News Roundup: Immigration, Coyotes, and Convictions
Cruz continues to cavil, Council protects coyotes, and more
By the News Staff,
7:16AM, Mon. Nov. 24, 2014
In this week's news roundup – Ted Cruz continues his quest to be as oppositional as possible; no charges for an officer who fired at an oncoming car; Council finally resolves its "coyote conflict management strategy"; and more.
• Reactions to President Obama’s Nov. 20 announcement that he’d act to prevent the deportation of certain undocumented immigrants continue. Ted Cruz, doing his darndest to be the Grinch who steals this year’s Christmas, doubled down on his opposition to the plan. Appearing on yesterday’s (Nov. 23) Fox News Sunday, he reiterated that “the majority leader [of the incoming Senate] should decline to bring to the floor of the Senate any nomination other than vital national security positions.” As host Chris Wallace pointed out, this would prevent the confirmation of a new attorney general, leaving current A.G. Eric Holder in the post. Earlier this year, Cruz had suggested the possibility of impeaching Holder for “defying Congress and defying the rule of law.”
Meanwhile, immigrants’ rights supporters’ enthusiasm for the president’s action was, on the whole, muted. Cristina Tzintzun, Workers Defense Project executive director, posted a statement that captured the general sentiment: “President Obama took an important first step in repairing this system.... This executive action still leaves millions vulnerable and is a temporary fix to a problem that requires long-term solutions. Congress must act and pass comprehensive immigration reform that provides a pathway to citizenship. Only with such a solution can we hope for a safe, sustainable, and united future.” We’ll have more on the local impact of Obama’s action in this week’s issue.
• During last Thursday’s meeting, City Council postponed a vote on the proposed golf course at Decker Lake after a tense exchange between Mayor Lee Leffingwell, who supports the project, and Austin Water Utility Director Greg Meszaros, who expressed reservations about the amount of water the plan would require.
Council did manage to approve a resolution directing the city manager to adopt a “coyote conflict management strategy” that would allow a “lethal response” only after an individual coyote is determined to be a “threat to public safety.” Leffingwell cast the sole dissenting vote, saying he wasn’t sure that the strategy would adequately protect Austinites, their children, and pets from coyote attacks.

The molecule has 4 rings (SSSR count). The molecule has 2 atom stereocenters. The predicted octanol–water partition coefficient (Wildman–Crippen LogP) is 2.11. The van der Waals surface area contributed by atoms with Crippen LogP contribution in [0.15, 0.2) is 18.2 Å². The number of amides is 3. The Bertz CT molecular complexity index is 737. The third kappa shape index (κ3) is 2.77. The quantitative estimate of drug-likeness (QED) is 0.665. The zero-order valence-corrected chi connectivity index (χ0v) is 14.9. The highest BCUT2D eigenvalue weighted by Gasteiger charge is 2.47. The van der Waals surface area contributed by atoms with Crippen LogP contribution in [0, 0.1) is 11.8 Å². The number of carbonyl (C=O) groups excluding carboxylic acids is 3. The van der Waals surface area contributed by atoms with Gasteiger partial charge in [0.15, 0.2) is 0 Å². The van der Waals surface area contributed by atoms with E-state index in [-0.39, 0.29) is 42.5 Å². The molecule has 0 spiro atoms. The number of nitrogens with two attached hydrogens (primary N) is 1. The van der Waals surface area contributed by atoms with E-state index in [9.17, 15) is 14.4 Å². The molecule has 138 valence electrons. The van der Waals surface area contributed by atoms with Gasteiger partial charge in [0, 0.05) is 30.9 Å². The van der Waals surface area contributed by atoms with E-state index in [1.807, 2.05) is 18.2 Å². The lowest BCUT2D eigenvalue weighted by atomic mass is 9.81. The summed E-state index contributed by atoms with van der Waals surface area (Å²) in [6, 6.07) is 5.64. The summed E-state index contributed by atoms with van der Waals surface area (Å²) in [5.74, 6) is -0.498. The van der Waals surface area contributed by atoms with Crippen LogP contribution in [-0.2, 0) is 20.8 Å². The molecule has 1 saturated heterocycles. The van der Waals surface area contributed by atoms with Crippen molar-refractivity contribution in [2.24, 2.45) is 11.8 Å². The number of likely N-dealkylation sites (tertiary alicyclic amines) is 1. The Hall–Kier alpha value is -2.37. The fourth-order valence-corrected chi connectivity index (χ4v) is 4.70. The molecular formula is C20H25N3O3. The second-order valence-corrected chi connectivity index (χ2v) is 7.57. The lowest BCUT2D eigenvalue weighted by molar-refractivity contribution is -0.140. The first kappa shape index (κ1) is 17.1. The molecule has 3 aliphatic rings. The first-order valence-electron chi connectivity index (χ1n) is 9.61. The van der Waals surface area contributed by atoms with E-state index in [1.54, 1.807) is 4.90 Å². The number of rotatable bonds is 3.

After a lengthy public hearing, Council also moved forward on Springdale Farms’ rezoning. Look for more details in this week’s issue of the Chronicle.
• After eight hours and testimony from nine witnesses, a grand jury ruled Thursday that APD officer John Gabrielson will not face charges for firing his weapon at Fernando Estrada during an incident in North Austin on Jan. 25, 2014. Police said Gabrielson fired three shots at Estrada after Estrada tried to run him over in a Shell gas station’s parking lot. A motorist had flagged Gabrielson down to report Estrada for having hit several vehicles while trying to flee the scene. No one was injured in the shooting. Gabrielson has spent the time since the incident on administrative leave.
• Miguel Macias was sentenced to 32 years in prison on Thursday after he was found guilty for aggravated assault on a public servant. Macias, 48, was determined to have used a getaway car as a weapon against APD officer Shane Cunningham in Aug. 2013. After stealing from a supply store, he and and accomplice used the car they were driving to crash into Cunningham’s cruiser, eventually pushing the vehicle 30 feet back into a tree. Cunningham began firing immediately upon impact, eventually hitting Macias five different times throughout the shootout.
• Protestors gathered outside of the Downtown Wendy’s yesterday, asking that the company agree to become part of the Fair Food Program. The program, created by the Coalition of Immokalee Workers, commits participants to buying only from tomato growers that meet certain labor standards, and to paying about a penny more per pound of tomatoes. The CIW has persuaded several corporations, such as Taco Bell, McDonald’s, Wal-Mart, and Whole Foods, to sign on – Wendy’s is the lone holdout among the five largest fast food chains. Joining the Florida-based CIW on Sunday were local activists and UT students, including representatives from UT LULAC. CIW member Nely Rodriguez and Claudia Saenz of the Student/Farmworker Alliance will give a presentation on the issue tomorrow, Tuesday, Nov. 25, 6pm, at the Women’s Community Center.